You’ve bought all the right beekeeping equipment and settled your hive down for the winter with a nice warm hive covering and various health treatments, but what can you do in your garden to make sure spring will see a healthy environment for your bees and any wild honeybees in the area?
1. Turn the soil in beds and compost
Avoiding waterlogged or frozen areas, turn your beds and planting earth a few times over the winter and apply some compost or manure. You’ll have lovely fertile ground to grow on once the leaves are back on the trees!
2. Order your bees!
Keeping bees is a real seasonal hobby. It can help you get wonderfully in tune with the natural world around you in a way that something like dog or cat ownership could rarely accomplish. The best time to order bees is usually late winter (January-February) because it means you’re likely guaranteed a good post-winter stock of hardy bees. It also gives them the maximum amount of time to establish their colony in your garden before the next winter arrives.
3. Plan the right planting for your soil
We wrote a blog in August about which bee-friendly blooms are best for various types of soil. The blog was titled “Which Bee-Friendly Blooms Are Best for Your Soil?” and included lots of nice succinct explanations on how to identify your soil type and choose the most promising plants for the honeybee.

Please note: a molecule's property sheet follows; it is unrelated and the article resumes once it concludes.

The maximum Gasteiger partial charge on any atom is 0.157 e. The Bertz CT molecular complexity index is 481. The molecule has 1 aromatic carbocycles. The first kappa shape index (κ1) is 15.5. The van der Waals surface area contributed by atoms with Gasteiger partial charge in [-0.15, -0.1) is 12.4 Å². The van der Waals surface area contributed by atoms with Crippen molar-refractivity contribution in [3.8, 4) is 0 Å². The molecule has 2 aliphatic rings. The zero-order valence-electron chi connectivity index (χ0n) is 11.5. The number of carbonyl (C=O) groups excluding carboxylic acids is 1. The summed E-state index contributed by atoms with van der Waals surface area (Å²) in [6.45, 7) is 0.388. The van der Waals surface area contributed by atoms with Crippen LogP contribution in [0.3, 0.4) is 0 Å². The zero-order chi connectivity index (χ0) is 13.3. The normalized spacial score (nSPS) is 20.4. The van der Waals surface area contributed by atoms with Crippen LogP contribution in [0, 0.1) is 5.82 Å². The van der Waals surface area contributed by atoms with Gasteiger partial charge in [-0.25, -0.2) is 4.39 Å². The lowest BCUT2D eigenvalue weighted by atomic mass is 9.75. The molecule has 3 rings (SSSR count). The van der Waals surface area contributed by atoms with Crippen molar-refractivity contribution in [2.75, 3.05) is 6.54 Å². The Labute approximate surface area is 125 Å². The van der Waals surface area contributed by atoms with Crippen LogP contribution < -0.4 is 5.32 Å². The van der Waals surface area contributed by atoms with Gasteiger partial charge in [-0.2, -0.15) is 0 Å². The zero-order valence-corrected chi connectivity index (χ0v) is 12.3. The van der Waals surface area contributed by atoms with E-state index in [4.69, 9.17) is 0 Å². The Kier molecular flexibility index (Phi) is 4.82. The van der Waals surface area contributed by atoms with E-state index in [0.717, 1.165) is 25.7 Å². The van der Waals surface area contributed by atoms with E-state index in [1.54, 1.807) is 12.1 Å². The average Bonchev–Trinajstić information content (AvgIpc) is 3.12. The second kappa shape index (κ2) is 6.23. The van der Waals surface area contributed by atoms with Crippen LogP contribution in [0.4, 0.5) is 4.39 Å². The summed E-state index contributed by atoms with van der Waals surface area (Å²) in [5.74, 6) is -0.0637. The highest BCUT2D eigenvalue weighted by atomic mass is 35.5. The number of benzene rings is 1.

We love planning new garden spaces in the winter because it mostly involves reading books and magazines over a cup of hot chocolate indoors! The winter is a great time to make an annual planting schedule and list of bee supplies you’re going to need over the coming year.
4. Prune, prune, prune!
Next year, you want plenty of blooms for your bees and visiting bees to enjoy. Be sure to prune fragile plants like rose bushes to make sure the troublesome winter winds don’t damage the roots. You also need to cut back perennials to ground level to make room for spring shoots. Wisteria is a real favourite of the honeybee, so cut back in January to encourage bushy blooms.
5. Encourage winter wildlife in your garden
It’s not just bees that need a little help in the winter months. Your garden can be a haven for all kinds of creatures. Hanging balls of lard and seed can help winter birds make it through to the opulent spring, and making sure there are a few flowering winter plants could help the odd travelling non-hibernating bee! Winter flowering pansies, heather, winter aconite, snowdrops, sarcococca confusa (also known as Christmas Box) and mahonia x media (Winter Sun) are all fine choices for making sure early risers and non-hibernating bees have a healthy food source nearby.